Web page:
Skip navigation
Dietitian Roles in Gluten-Free Education

Dietitian Roles in Gluten-Free Education

Sometimes it’s difficult to separate hype from reality but gluten free is the real deal. It's estimated that 1 in 130 people have celiac disease (CD), an inherited disorder that interferes with the way the body metabolizes certain proteins found in wheat, rye and barley. For many it goes undiagnosed or is labeled as irritable bowel syndrome. Diagnosis by a medical doctor is necessary and often begins with a blood test. Eliminating all gluten-containing ingredients from food and health and beauty care products (HBC) makes life tolerable.

gluten_free.jpgHowever, following this guidance can be a nightmare! Here are some top-line tips for dietitians and educators working in retail environments to remember:

• Cross contact is a major issue. Any amount of an offending ingredient can result in discomfort for the person and less nutrients from food.

• Gluten-free bread can’t be toasted or grilled on equipment used for other grain foods without thorough cleaning. This applies to other equipment like knives, cutting boards and mixers. For the retailer it means a dedicated slicer in the deli, gluten-free packaging and bakery areas and trained employees. Even airborne grain dust raises the potential of turning a gluten-free product into a problem for a customer.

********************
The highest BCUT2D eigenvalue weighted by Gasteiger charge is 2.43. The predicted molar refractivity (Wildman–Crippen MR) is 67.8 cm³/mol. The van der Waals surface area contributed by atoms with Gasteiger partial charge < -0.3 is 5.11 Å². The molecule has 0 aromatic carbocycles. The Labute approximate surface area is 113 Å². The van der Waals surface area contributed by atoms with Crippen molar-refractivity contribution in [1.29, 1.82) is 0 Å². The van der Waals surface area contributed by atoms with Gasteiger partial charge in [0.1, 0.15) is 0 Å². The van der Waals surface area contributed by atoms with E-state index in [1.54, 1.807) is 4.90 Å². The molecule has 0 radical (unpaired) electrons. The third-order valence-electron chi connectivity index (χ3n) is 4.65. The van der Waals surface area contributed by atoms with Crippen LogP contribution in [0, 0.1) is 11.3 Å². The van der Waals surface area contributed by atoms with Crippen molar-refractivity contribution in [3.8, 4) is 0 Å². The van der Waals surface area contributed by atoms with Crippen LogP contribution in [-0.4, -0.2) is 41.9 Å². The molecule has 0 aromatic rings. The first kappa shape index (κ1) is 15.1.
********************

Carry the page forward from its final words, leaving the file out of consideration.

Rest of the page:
• In HBC the issue can be coatings and thickeners.

• Quality gluten-free labeling is still being developed! Gluten is not an allergen, only wheat is mandated on the label. And remember the potential of casual cross contact!

Finally, there are other reasons people are going gluten free, including unproven research studies showing such diets can help control autism and diabetes. Dietary guidance from a registered dietitian is imperative, because understanding ingredients takes education (malt syrup is made from barley; oats are sometimes an issue due to cross contact with other grains).

Fitting gluten free foods into meal plans, substituting for favorites and meeting total nutrient needs requires more than a pamphlet and some recipes! But for the person with CD, gluten-free is a lifestyle worth adopting.